• 2 May 2017
  • 12:30 – 2:00 pm
  • Seminar Room, Paul Mellon Centre

**Unfortunately this event has been cancelled, we hope to reschedule at a later date**

This paper will introduce Alice Correia's current research project, “Articulating British Asian Art Histories”. This project seeks to document and analyse the contributions made by Asian diaspora artists to British art during the 1980s and 90s. Although many Asian artists identified as ‘Black’ during this 1980s and early ‘90s, Alice's project seeks to consider how the changing understanding of this term has helped and hindered scholars when attempting to articulate British-Asian art histories; although British Asian artists including Said Adrus, Zarina Bhimji, and Chila Burman have been included in recent reassessments of what has become known as the Black Arts Movement (including the exhibition, The Place is Here, Nottingham Contemporary, 2017), arguably the specificities of their Asian identities have yet to be fully addressed. 

Throughout the 1980s and 90s group shows such as Numaish Lalit Kala: Indian Arts Festival (1988); Fabled Territories: New Asian Photography in Britain (1989); and The Circular Dance (1992) exhibited work by artists who were addressing themes of race, gender, sexuality and belonging in a variety of ways. Alice will consider these exhibition histories, and will assess their remit, reception and legacies. Did these exhibitions seek to present a coherent artistic and cultural solidarity, or were contradiction and dissonance celebrated? How can the diversity of British-Asian identities and artistic practices found in these exhibitions be unravelled?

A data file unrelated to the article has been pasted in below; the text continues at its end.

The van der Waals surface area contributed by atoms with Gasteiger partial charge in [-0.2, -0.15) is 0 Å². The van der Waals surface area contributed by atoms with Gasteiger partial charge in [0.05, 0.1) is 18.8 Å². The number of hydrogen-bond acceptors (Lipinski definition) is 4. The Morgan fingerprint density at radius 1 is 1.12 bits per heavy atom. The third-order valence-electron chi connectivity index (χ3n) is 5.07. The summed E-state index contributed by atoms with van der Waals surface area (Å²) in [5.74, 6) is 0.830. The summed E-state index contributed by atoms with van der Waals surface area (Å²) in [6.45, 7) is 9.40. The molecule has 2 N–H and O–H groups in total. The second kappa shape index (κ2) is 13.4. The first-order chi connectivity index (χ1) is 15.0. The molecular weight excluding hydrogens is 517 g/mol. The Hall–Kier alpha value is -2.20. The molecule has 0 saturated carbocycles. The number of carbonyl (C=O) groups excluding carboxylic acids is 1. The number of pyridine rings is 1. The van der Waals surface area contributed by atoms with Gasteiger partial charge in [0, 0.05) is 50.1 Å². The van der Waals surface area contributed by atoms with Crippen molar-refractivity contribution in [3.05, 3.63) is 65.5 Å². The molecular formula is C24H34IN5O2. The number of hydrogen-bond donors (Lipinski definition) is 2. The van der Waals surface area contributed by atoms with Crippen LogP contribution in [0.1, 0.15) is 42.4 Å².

The Fellows Lunch Series is a series of free lunchtime research talks given by recipients of Paul Mellon Centre Fellowships. All are welcome but please book a ticket in advance.

About the speaker

  • correiaalice_portrait

    Dr. Alice Correia is a Research Fellow at the University of Salford. Her current research examines British art and exhibitions in the 1980s, with a specific focus on South Asian diaspora artists. She has been awarded a mid-career fellowship from The Paul Mellon Centre for Studies in British Art in order to undertake a project titled “Articulating British Asian Art Histories”. She co-editor of a special issue of Third Text titled “Partitions: Art and South Asia”, due for publication in 2017. Her DPhil from the University of Sussex examined contemporary art, (post)colonial identities and Britishness. She curated the exhibition Being British at the Stephen Lawrence Gallery in 2009. She has also worked at the Government Art Collection, and Tate Britain, where she undertook a land-mark two year research project on Henry Moore.